Author: Fr George Dimopoulos
Source: Orthodox Sermons for all the Sundays of the Year – Volume I
Publisher: Christian Orthodox Editions
With hearts and faces of radiant joy, dear brethren, we celebrate again this year the Divine Resurrection – the miracle of miracles of our Faith, and the greatest event in all of history. The resurrection is simultaneously an historical event and an event and an extraordinary miracle. As an event, it occurred in history, certified by men in the same way as other historical events. As a miracle, it remains beyond time and space, as well as the comprehension of man. It is explicitly a miracle, and naturally inexplicable. For this reason, the Church does not seek to explain the Lord’s Resurrection; she merely proclaims it in faith. Such metaphysical acts of God cannot be scientifically researched by the believer. Rather, they must be venerated in faith.
The Apostles, as eyewitnesses of the Resurrection, presented themselves to the world, not as interpreters of how Christ rose from the dead, but as preachers of the fact that He did rise! With this faith they ended their lives, more often than not with martyrdom, “for we cannot keep from telling what we have seen and heard” (Acts 4:20).
The Resurrection can be demonstrated to be an historical fact; but as an incomprehensible miracle, it cannot be explained. As an event of history, the Resurrection of Jesus Christ is the basis and foundation of all of the Church’s preaching over the centuries. The Church herself is a living testimony to the authenticity of Christ’s Resurrection. How else could the Church have come into existence? “It is what existed from the beginning, what we have heard, what we have seen with our own eyes, what we have beheld, what our own hands have touched, about the very message of life – and that life has been unveiled to us, and we have seen it and now testify to it, and we now announce it to you, yea, the eternal life that was with the Father and has been unveiled to us. I repeat, it is what we have seen and heard that we now announce to you, so that you too may share this fellowship with us, for this fellowship that we have is with the Father and with His Son Jesus Christ”, (1 John 1:1-3).
And St Paul penetrates even deeper into the mystery when he writes: “And if Christ didn’t rise, our preaching means nothing, and your faith means nothing”, (1 Corinthians 15:14). Thus we see that the Resurrection of Jesus Christ is inseparably linked with the Christian message and its proclamation. Our preaching and faith would be empty indeed, were it not for the life-giving Resurrection of our Saviour. The preaching of the Apostles was not founded upon clever myths, nor yet upon philosophical ideologies, but upon unquestionable historical fact. “We didn’t follow any clever myths when we told you about the power of our Lord Jesus Christ and His coming. No, with our own eyes saw His majesty”, (2 Peter 1:16).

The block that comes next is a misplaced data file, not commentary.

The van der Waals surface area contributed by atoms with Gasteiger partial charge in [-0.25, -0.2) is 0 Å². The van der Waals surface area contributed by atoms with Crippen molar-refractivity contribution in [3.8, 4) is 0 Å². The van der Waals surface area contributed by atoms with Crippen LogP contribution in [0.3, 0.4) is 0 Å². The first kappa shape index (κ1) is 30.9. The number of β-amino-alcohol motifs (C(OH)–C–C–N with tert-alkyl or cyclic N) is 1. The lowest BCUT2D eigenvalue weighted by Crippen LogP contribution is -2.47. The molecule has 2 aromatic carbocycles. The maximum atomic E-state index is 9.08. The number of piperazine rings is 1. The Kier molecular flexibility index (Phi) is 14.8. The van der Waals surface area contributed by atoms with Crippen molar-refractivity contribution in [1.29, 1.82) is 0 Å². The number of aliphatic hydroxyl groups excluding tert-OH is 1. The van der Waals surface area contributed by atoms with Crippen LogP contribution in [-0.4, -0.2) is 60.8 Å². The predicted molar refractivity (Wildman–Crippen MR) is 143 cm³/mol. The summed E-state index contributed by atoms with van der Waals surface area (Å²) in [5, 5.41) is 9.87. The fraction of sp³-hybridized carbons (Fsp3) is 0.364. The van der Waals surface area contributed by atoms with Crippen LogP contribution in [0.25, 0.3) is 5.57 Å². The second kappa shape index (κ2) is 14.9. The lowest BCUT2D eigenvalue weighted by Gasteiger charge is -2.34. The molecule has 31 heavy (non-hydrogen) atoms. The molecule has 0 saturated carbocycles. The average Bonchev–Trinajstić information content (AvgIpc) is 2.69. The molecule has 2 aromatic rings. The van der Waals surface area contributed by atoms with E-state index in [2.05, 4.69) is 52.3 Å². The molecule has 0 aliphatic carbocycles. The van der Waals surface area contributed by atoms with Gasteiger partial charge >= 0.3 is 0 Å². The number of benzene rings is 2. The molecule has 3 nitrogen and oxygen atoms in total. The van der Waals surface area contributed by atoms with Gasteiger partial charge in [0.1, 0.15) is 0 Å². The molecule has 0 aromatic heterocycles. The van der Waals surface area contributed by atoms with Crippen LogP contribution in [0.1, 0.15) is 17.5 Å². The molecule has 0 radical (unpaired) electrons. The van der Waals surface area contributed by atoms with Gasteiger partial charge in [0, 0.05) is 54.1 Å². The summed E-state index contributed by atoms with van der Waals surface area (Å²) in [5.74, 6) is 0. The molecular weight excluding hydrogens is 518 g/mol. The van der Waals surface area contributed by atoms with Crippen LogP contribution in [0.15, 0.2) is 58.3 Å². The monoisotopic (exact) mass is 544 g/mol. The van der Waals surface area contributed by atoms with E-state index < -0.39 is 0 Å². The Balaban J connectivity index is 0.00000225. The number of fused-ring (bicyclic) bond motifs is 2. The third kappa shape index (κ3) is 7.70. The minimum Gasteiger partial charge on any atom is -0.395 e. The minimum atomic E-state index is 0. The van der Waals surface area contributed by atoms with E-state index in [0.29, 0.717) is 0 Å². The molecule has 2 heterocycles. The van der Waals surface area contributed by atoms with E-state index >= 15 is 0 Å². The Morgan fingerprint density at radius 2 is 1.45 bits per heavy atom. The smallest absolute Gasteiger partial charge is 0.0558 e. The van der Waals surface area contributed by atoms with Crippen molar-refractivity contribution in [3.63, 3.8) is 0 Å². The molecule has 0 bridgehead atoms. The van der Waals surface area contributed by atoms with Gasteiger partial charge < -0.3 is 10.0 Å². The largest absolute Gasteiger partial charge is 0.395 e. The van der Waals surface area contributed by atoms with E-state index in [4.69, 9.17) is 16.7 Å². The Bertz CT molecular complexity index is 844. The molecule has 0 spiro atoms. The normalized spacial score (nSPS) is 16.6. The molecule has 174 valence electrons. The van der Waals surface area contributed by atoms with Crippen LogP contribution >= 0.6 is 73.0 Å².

The Resurrection of Christ, as something that occurred within the limits of time and space, is not only witnessed by the existence of the Church, but by the tremendous influence that the Church has exerted upon secular world for nearly two thousand years. If the Resurrection of Christ can be denied, then so can every other indisputable historical event. This same Jesus “showed Himself alive…by many infallible proofs;” (Acts 1:3) for forty days and nights speaking to His Apostles, appearing to them, allowing them to touch Him, eating with them, walking with them, and teaching them. They felt His presence so vibrantly that their hearts were aflame. Who ever saw or heard of dead man exerting such influence on the living; arming them with such power and wisdom; emboldening and enlightening such simple, uneducated men. St John Chrysostom writes, “A great proof of the Resurrection of Christ is the great power He manifested after His death. His Resurrection convinced the living to abandon their country, their home, their friends, their relatives, their wives, children and parents, and to take little thought of the danger to their own lives. All these are the achievements, not of dead man who remained in his grave, but a resurrected God”.
The Resurrection of Christ as a miracle, is not only an historical event, but something which we live every day. Not only in apostolic times, but even in our modern epoch, numberless are the people who preferred to die rather than deny their Lord’s Resurrection. The Gospel proclamation that the Lord is risen is a witness to the historic Faith of the Apostles, the martyrs, the righteous; it justifies all of their struggles, even the blood which they shed for the mysteries of the Faith. The Apostles knew that their Lord was risen. Out of this faith and conviction was born the Christos Anesti (Christ is Risen) which the Church so gloriously proclaims for 40 days; and the witness of nearly 2,000 years answers joyously, Alithos Anesti – Indeed, He is Risen!